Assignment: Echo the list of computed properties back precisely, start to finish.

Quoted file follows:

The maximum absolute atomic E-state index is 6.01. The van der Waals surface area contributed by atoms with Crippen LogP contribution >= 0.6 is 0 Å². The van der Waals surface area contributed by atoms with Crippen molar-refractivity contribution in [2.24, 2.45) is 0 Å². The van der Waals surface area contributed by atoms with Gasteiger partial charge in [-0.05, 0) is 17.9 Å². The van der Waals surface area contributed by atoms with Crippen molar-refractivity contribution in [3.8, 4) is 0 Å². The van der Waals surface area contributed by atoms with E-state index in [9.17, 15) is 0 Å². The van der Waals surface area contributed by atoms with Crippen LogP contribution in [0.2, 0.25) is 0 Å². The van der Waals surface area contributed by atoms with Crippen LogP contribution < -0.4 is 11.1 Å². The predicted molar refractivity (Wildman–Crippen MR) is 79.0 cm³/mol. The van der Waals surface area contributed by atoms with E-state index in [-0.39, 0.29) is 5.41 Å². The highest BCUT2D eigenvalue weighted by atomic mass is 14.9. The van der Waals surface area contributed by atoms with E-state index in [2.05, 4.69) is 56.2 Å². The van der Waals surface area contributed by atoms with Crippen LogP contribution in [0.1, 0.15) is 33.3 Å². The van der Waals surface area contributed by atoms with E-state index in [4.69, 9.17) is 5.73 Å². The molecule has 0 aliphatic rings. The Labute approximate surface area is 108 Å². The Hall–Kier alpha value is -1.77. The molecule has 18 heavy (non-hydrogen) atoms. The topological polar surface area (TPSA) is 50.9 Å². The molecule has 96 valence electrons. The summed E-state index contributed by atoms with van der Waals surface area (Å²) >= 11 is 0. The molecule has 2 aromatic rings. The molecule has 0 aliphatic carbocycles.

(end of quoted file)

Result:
The maximum absolute atomic E-state index is 6.01. The van der Waals surface area contributed by atoms with Crippen LogP contribution >= 0.6 is 0 Å². The van der Waals surface area contributed by atoms with Crippen molar-refractivity contribution in [2.24, 2.45) is 0 Å². The van der Waals surface area contributed by atoms with Gasteiger partial charge in [-0.05, 0) is 17.9 Å². The van der Waals surface area contributed by atoms with Crippen molar-refractivity contribution in [3.8, 4) is 0 Å². The van der Waals surface area contributed by atoms with E-state index in [9.17, 15) is 0 Å². The van der Waals surface area contributed by atoms with Crippen LogP contribution in [0.2, 0.25) is 0 Å². The van der Waals surface area contributed by atoms with Crippen LogP contribution < -0.4 is 11.1 Å². The predicted molar refractivity (Wildman–Crippen MR) is 79.0 cm³/mol. The van der Waals surface area contributed by atoms with E-state index in [-0.39, 0.29) is 5.41 Å². The highest BCUT2D eigenvalue weighted by atomic mass is 14.9. The van der Waals surface area contributed by atoms with E-state index in [2.05, 4.69) is 56.2 Å². The van der Waals surface area contributed by atoms with Crippen LogP contribution in [0.1, 0.15) is 33.3 Å². The van der Waals surface area contributed by atoms with E-state index in [4.69, 9.17) is 5.73 Å². The molecule has 0 aliphatic rings. The Labute approximate surface area is 108 Å². The Hall–Kier alpha value is -1.77. The molecule has 18 heavy (non-hydrogen) atoms. The topological polar surface area (TPSA) is 50.9 Å². The molecule has 96 valence electrons. The summed E-state index contributed by atoms with van der Waals surface area (Å²) >= 11 is 0. The molecule has 2 aromatic rings. The molecule has 0 aliphatic carbocycles.